Science Fair Project Encyclopedia
A universal joint, U joint or Cardan joint is a joint in a rigid rod that allows the rod to 'bend' in any direction. It consists of a pair of ordinary hinges located close together, but oriented at 90° relative to each other.
Universal joints are common wherever a driveshaft needs to turn a corner; a driveshaft with a universal joint can freely rotate through the universal joint, and no gears are required to couple the two ends. The most obvious example of this application of a universal joint is in the driveshafts of automobiles.
However, when the two shafts are at an angle other than 180°, the driven shaft does not rotate with the same speed as the drive shaft; the more the angle goes toward 90° the jerkier the movement gets (clearly, when the angle β = 90° the shafts would even lock).
The angular speed ω2 of the driven shaft, as a function of angular speed of the driving shaft ω1, is found using:
and the angular acceleration,
To prevent the jerky rotation of the axle or driven shaft there usually are two U-joints in a three part shaft assembly. The second U-joint will convert the jerky movement back to an even, uniform speed of the third shaft - if both the driving and the driven shaft are parallel.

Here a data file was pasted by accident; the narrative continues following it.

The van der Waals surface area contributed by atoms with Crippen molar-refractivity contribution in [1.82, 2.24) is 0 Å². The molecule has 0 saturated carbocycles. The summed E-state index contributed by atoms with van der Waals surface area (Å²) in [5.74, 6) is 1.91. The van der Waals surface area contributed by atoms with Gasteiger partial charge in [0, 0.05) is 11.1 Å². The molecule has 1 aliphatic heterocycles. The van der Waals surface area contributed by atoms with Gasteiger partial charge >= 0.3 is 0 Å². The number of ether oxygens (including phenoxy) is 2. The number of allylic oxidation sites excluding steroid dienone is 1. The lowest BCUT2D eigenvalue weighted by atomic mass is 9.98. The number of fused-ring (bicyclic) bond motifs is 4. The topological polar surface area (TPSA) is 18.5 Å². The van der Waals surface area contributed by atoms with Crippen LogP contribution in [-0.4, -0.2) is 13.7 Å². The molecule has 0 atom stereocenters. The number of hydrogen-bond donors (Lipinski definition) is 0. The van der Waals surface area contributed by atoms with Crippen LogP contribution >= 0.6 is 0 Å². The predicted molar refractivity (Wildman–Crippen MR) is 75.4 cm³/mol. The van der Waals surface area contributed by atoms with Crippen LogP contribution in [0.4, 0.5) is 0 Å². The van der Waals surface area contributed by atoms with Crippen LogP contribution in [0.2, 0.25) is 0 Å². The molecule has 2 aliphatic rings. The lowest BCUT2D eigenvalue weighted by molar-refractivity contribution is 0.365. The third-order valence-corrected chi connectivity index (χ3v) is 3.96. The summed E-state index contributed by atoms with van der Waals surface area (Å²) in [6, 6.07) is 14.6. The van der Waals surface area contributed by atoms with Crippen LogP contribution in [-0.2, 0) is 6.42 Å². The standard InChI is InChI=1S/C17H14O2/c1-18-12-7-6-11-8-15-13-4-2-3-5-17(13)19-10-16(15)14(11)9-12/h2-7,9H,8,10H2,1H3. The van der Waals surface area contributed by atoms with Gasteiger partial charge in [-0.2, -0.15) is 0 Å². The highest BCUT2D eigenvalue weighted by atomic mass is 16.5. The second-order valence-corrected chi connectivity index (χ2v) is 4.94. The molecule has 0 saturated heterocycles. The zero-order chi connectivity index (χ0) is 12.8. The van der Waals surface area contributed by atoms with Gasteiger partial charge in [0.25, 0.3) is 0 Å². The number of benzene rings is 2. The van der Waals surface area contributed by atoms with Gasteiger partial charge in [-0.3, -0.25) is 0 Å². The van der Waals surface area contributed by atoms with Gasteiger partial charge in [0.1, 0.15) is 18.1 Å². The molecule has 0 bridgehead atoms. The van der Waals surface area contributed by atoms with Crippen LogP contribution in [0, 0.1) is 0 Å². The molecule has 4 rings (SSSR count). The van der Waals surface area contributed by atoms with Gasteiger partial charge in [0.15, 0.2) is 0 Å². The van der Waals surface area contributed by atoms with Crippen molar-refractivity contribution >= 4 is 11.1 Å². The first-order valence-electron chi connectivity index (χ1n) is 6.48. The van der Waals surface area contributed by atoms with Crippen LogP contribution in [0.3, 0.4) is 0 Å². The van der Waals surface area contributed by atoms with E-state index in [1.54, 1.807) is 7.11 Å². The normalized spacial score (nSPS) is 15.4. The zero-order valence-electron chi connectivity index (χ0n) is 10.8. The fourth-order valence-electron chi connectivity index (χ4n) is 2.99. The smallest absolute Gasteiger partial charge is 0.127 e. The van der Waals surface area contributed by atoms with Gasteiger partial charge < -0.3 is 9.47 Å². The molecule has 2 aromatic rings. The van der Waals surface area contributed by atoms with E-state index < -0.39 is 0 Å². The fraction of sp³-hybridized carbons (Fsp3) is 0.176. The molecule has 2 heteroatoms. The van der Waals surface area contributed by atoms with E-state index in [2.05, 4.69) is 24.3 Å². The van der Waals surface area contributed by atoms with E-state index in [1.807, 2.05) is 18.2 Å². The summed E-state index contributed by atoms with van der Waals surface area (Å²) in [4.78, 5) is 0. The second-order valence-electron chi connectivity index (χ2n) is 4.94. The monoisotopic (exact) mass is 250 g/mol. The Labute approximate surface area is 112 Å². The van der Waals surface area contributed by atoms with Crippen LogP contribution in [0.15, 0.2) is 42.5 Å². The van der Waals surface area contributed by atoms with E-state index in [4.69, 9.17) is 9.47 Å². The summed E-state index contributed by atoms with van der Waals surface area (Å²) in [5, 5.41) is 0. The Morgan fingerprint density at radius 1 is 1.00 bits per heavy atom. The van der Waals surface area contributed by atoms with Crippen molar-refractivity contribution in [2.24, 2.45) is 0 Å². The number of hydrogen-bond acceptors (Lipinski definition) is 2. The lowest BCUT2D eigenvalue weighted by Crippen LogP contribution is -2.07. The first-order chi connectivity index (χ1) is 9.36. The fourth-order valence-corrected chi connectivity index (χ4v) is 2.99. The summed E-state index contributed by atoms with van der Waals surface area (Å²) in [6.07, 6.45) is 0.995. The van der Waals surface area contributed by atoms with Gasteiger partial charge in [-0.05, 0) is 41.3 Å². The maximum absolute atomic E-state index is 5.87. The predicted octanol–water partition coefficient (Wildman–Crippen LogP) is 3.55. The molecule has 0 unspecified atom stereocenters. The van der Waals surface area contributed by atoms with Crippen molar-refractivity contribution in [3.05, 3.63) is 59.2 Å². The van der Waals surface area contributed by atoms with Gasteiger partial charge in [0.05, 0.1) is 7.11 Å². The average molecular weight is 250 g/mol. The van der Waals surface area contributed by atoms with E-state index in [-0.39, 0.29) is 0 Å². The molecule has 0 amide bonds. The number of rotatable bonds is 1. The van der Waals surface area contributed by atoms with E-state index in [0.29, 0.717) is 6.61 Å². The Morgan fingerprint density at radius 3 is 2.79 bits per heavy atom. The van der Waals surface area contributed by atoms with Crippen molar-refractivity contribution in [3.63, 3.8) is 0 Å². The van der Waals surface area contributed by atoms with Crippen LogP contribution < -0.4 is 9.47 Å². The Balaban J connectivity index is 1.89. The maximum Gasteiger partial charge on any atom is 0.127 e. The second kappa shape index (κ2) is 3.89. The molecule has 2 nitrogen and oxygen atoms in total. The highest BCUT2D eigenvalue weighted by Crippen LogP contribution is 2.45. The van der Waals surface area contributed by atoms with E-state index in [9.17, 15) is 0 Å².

Another way to prevent jerky movement is to use a Constant Velocity (CV) or 'homokinetic' joint ('homo' meaning 'same', 'kinetic' meaning 'movement' or motion).
A homokinetic joint has the same function as a U joint but is constructed with a cage and steel balls moving in grooves, inside a 'dome' (see picture).
- driveshaft from the transmission,
- steel balls (in this case 6) in a 'cage'. The balls run in grooves in the dome.
- cage, splined to the driveshaft
- spherical 'dome' and outer driveshaft, part of the hub of the wheel.
For a CV joint ω2 = ω1 for any angle β.
The concept of the universal joint is based on the design of gimbals, which have been in use since antiquity. The first person known to have suggested its use for transmitting motive power was Gerolamo Cardano, an Italian mathematician, in 1545, although it is unclear whether he produced a working model. In Europe, the device is often called the Cardan joint or Cardan shaft. Robert Hooke produced a working universal joint in 1676, giving rise to an alternative name, the Hooke's joint. It was the American car manufacturer Henry Ford who gave it the name universal joint.
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